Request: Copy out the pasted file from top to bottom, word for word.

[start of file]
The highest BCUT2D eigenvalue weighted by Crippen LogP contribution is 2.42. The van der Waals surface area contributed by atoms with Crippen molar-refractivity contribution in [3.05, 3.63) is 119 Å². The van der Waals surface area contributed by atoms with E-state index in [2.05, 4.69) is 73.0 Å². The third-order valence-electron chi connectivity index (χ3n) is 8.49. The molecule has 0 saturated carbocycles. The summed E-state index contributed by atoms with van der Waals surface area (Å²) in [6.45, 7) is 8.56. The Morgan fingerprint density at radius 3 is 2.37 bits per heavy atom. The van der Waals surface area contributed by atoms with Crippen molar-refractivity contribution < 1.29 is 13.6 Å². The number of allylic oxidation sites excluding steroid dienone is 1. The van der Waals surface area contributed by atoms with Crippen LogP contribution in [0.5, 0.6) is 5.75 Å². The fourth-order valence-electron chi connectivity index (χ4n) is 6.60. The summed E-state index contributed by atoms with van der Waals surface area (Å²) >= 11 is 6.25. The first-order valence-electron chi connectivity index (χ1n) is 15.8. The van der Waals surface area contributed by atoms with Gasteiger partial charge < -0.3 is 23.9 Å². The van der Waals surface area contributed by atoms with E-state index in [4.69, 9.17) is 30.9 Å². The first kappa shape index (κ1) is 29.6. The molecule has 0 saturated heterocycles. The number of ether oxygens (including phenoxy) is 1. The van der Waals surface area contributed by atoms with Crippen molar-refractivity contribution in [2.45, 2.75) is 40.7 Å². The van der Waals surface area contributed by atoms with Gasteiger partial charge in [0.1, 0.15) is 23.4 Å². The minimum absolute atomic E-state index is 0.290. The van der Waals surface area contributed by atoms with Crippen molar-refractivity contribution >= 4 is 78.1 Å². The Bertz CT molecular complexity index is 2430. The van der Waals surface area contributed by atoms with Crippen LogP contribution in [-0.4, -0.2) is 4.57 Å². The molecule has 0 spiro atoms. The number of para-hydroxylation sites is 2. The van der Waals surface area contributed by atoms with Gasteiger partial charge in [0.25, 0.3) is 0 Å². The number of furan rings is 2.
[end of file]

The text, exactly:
The highest BCUT2D eigenvalue weighted by Crippen LogP contribution is 2.42. The van der Waals surface area contributed by atoms with Crippen molar-refractivity contribution in [3.05, 3.63) is 119 Å². The van der Waals surface area contributed by atoms with E-state index in [2.05, 4.69) is 73.0 Å². The third-order valence-electron chi connectivity index (χ3n) is 8.49. The molecule has 0 saturated carbocycles. The summed E-state index contributed by atoms with van der Waals surface area (Å²) in [6.45, 7) is 8.56. The Morgan fingerprint density at radius 3 is 2.37 bits per heavy atom. The van der Waals surface area contributed by atoms with Crippen molar-refractivity contribution < 1.29 is 13.6 Å². The number of allylic oxidation sites excluding steroid dienone is 1. The van der Waals surface area contributed by atoms with Crippen LogP contribution in [0.5, 0.6) is 5.75 Å². The fourth-order valence-electron chi connectivity index (χ4n) is 6.60. The summed E-state index contributed by atoms with van der Waals surface area (Å²) >= 11 is 6.25. The first-order valence-electron chi connectivity index (χ1n) is 15.8. The van der Waals surface area contributed by atoms with Gasteiger partial charge < -0.3 is 23.9 Å². The van der Waals surface area contributed by atoms with E-state index in [4.69, 9.17) is 30.9 Å². The first kappa shape index (κ1) is 29.6. The molecule has 0 saturated heterocycles. The number of ether oxygens (including phenoxy) is 1. The van der Waals surface area contributed by atoms with Crippen molar-refractivity contribution in [2.45, 2.75) is 40.7 Å². The van der Waals surface area contributed by atoms with Gasteiger partial charge in [0.1, 0.15) is 23.4 Å². The minimum absolute atomic E-state index is 0.290. The van der Waals surface area contributed by atoms with Crippen molar-refractivity contribution >= 4 is 78.1 Å². The Bertz CT molecular complexity index is 2430. The van der Waals surface area contributed by atoms with Crippen LogP contribution in [-0.4, -0.2) is 4.57 Å². The molecule has 0 spiro atoms. The number of para-hydroxylation sites is 2. The van der Waals surface area contributed by atoms with Gasteiger partial charge in [0.25, 0.3) is 0 Å². The number of furan rings is 2.